How Far Will Three Detectives Go to Stop Evil? “Memories of Murder” (Neon / Digital Screener)

Two impractical detectives of the Gyunggi province of South Korea investigate a pair of rape and murder cases involving two beautiful and unrelated women found with their hands bound behind their backs, gagged with a rock tied into their mouth, and with their panties covering their heads.  Known around the province for their torturous interrogation tactics, the detectives bully a mentally handicap young man and the local pervert into confessing to the heinous crimes, but when a Seoul investigator arrives into the village, drawn in by the curiosity and coincidence of the murders, a larger scale serial rapist and murderer, calculating his every move, is unearthed, connected by series of events leading the small police force to reevaluate their handling of the murders that have become more gruesome than the next with every victim. 

Before his inevitable recognition from the 2019 Academy Awards for his socially skewed hierarchy thriller, “Parasite,” that historically won Best Picture, Directing, International Film Feature, and Original Screenplay categories, even before his breakout success amongst fans of the horror genre with the creature feature, “The Host,” and an introduction into the American film market with another social class commentary, the dystopian standoff that was “Snowpiercer,” starring the Captain America portrayer himself, Chris Evans, filmmaker Bong Joon-ho had an eye for crafting his vision on camera and a knack for nerve-shredding storytelling as a writer in the early 2000’s with his 2003 sophomore feature, a crime drama entitled “Memories of Murder.” Originally known as “Salinui chueok” and written by director, the film is an encryption of a murder mystery encoded from the real life serial crimes in the Hwaeseong province in the 1980’s, Bong Joon-ho’s film takes place in 1986, and renders an engrossing story structured like a modern day Jack the Ripper emerging out of the unpleasant anecdotes of Korea lore stirred with themes of consequences as a result of careless failures and the inadequacy of effort no matter the analyzed angle.  CJ Entertainment, Muhan Investment, and Sidus serve as production companies of this somber sleuth mystery.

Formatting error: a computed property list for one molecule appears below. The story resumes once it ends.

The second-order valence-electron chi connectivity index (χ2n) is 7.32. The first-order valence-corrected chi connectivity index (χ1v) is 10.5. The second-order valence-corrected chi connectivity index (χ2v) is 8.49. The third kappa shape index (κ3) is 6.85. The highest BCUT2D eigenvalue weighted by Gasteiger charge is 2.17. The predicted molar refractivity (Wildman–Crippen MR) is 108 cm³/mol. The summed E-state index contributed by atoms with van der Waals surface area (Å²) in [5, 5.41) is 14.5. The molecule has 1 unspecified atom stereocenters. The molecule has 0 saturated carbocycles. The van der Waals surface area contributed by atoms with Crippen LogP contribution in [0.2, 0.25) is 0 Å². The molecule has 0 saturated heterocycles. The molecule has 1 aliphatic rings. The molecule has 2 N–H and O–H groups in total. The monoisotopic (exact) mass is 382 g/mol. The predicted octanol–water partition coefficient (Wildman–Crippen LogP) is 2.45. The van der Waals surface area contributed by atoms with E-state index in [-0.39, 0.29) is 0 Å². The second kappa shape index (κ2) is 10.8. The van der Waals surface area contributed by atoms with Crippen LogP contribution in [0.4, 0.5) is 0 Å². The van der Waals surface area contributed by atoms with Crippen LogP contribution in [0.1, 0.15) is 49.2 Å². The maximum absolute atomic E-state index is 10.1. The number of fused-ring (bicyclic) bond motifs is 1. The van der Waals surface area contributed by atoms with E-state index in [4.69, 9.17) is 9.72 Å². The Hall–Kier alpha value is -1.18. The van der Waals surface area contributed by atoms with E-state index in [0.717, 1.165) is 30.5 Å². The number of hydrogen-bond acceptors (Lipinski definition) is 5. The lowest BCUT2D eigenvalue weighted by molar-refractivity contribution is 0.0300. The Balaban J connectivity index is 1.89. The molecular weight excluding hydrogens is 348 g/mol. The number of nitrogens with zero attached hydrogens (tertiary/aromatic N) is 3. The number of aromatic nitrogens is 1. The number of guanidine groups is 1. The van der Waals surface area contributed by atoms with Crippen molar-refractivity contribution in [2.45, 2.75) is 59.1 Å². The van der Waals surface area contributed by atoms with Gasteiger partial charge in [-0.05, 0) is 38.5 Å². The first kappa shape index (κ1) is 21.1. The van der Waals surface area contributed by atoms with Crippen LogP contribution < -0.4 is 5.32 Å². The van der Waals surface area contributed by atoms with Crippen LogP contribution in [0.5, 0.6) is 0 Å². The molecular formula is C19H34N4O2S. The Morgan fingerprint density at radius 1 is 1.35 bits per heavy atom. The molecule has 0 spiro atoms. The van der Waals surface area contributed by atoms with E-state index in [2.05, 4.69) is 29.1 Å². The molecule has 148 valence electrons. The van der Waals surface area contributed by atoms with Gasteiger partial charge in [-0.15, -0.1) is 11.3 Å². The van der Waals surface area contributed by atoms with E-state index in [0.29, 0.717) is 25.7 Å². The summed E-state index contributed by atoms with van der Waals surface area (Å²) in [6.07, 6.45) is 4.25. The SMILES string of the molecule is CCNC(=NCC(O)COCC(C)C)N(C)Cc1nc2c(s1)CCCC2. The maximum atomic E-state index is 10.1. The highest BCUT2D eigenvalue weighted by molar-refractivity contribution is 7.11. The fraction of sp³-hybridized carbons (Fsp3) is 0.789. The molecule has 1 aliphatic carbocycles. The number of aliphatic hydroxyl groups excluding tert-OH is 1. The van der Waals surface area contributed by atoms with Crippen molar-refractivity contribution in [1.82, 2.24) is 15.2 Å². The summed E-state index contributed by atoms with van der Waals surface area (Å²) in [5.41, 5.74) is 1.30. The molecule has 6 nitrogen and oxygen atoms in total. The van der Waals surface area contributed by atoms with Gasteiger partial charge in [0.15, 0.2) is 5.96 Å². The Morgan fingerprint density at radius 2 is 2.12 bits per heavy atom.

Despite their different methods of interrogations and investigation pursuits, the story hammers down on the three detectives’ across the board search for a methodical killer rather than a killer’s betokening perception of events as the detectives, individually flawed with ill repute and personally challenged, separately come unglued, make mistakes, and suffer the consequences of their public inanity, but when they click in harmony and rally on the same page, the truth almost hops into their laps rather than at a snail’s pace stemmed from internal competition for apprehension success. Song Kang-ho has played the constant, the unparalleled keystone, in Bong’s two decades of film credits, beginning his collaboration with the acclaimed director in “Memories of Murder” as the province’s ineffectual blowhard detective, Park Doo-man. With a deadpan stare, Song Kang-ho debones the Park Doo-man to his rudimentary base, a waggish con artist in an officer’s casual attire, and the actor defines Park’s arc so clearly, distinctly, and with ease that you can actually see Park Doo-man’s soul just become utterly crushed by not only the tough case but also when it’s clear that he must separate himself from his partner Cho Yong-koo (Kim Roe-ha) after a foolish bar fight of steadfast conviction and begin to accept his counterpart rival Seo Tae-yoon (Kim Sang-kyung) to no longer be the buffoon when bodies continues to pile up. “Memories of Murder” round out with Song Jae-ho, Byun Hee-Bong, Ko Seo-hie, Park No-shik, and Ryu Tae-ho.